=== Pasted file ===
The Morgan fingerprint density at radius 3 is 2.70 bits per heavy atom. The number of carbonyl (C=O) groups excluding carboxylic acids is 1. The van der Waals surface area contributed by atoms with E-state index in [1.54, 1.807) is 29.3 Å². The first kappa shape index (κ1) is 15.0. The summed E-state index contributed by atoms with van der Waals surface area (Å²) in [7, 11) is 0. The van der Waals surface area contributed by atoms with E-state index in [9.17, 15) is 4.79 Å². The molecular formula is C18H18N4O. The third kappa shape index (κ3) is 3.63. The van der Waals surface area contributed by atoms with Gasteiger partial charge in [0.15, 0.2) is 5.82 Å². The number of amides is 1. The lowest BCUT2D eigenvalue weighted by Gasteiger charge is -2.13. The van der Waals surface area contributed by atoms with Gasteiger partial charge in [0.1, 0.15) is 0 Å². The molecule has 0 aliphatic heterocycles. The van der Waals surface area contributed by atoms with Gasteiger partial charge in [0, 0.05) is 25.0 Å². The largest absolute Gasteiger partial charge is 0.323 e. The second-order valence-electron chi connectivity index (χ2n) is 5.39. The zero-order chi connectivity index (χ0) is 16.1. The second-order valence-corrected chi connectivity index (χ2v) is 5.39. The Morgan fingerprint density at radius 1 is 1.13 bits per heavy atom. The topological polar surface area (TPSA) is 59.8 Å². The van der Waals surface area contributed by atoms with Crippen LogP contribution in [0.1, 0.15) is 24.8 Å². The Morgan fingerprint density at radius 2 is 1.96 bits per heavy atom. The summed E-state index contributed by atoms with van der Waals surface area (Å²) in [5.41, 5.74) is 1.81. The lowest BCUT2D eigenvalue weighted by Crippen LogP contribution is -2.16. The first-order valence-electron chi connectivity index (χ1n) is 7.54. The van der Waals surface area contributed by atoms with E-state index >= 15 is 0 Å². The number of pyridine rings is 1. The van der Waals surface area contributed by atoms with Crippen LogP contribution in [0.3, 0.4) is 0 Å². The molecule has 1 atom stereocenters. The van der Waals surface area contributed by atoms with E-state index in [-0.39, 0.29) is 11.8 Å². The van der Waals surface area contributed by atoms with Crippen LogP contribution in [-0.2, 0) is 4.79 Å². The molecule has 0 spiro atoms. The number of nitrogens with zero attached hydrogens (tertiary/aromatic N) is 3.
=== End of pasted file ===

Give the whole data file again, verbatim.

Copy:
The Morgan fingerprint density at radius 3 is 2.70 bits per heavy atom. The number of carbonyl (C=O) groups excluding carboxylic acids is 1. The van der Waals surface area contributed by atoms with E-state index in [1.54, 1.807) is 29.3 Å². The first kappa shape index (κ1) is 15.0. The summed E-state index contributed by atoms with van der Waals surface area (Å²) in [7, 11) is 0. The van der Waals surface area contributed by atoms with E-state index in [9.17, 15) is 4.79 Å². The molecular formula is C18H18N4O. The third kappa shape index (κ3) is 3.63. The van der Waals surface area contributed by atoms with Gasteiger partial charge in [0.15, 0.2) is 5.82 Å². The number of amides is 1. The lowest BCUT2D eigenvalue weighted by Gasteiger charge is -2.13. The van der Waals surface area contributed by atoms with Gasteiger partial charge in [0.1, 0.15) is 0 Å². The molecule has 0 aliphatic heterocycles. The van der Waals surface area contributed by atoms with Gasteiger partial charge in [0, 0.05) is 25.0 Å². The largest absolute Gasteiger partial charge is 0.323 e. The second-order valence-electron chi connectivity index (χ2n) is 5.39. The zero-order chi connectivity index (χ0) is 16.1. The second-order valence-corrected chi connectivity index (χ2v) is 5.39. The Morgan fingerprint density at radius 1 is 1.13 bits per heavy atom. The topological polar surface area (TPSA) is 59.8 Å². The van der Waals surface area contributed by atoms with Crippen LogP contribution in [0.1, 0.15) is 24.8 Å². The Morgan fingerprint density at radius 2 is 1.96 bits per heavy atom. The summed E-state index contributed by atoms with van der Waals surface area (Å²) in [5.41, 5.74) is 1.81. The lowest BCUT2D eigenvalue weighted by Crippen LogP contribution is -2.16. The first-order valence-electron chi connectivity index (χ1n) is 7.54. The van der Waals surface area contributed by atoms with E-state index >= 15 is 0 Å². The number of pyridine rings is 1. The van der Waals surface area contributed by atoms with Crippen LogP contribution in [0.3, 0.4) is 0 Å². The molecule has 1 atom stereocenters. The van der Waals surface area contributed by atoms with E-state index in [-0.39, 0.29) is 11.8 Å². The van der Waals surface area contributed by atoms with Crippen LogP contribution in [-0.2, 0) is 4.79 Å². The molecule has 0 spiro atoms. The number of nitrogens with zero attached hydrogens (tertiary/aromatic N) is 3.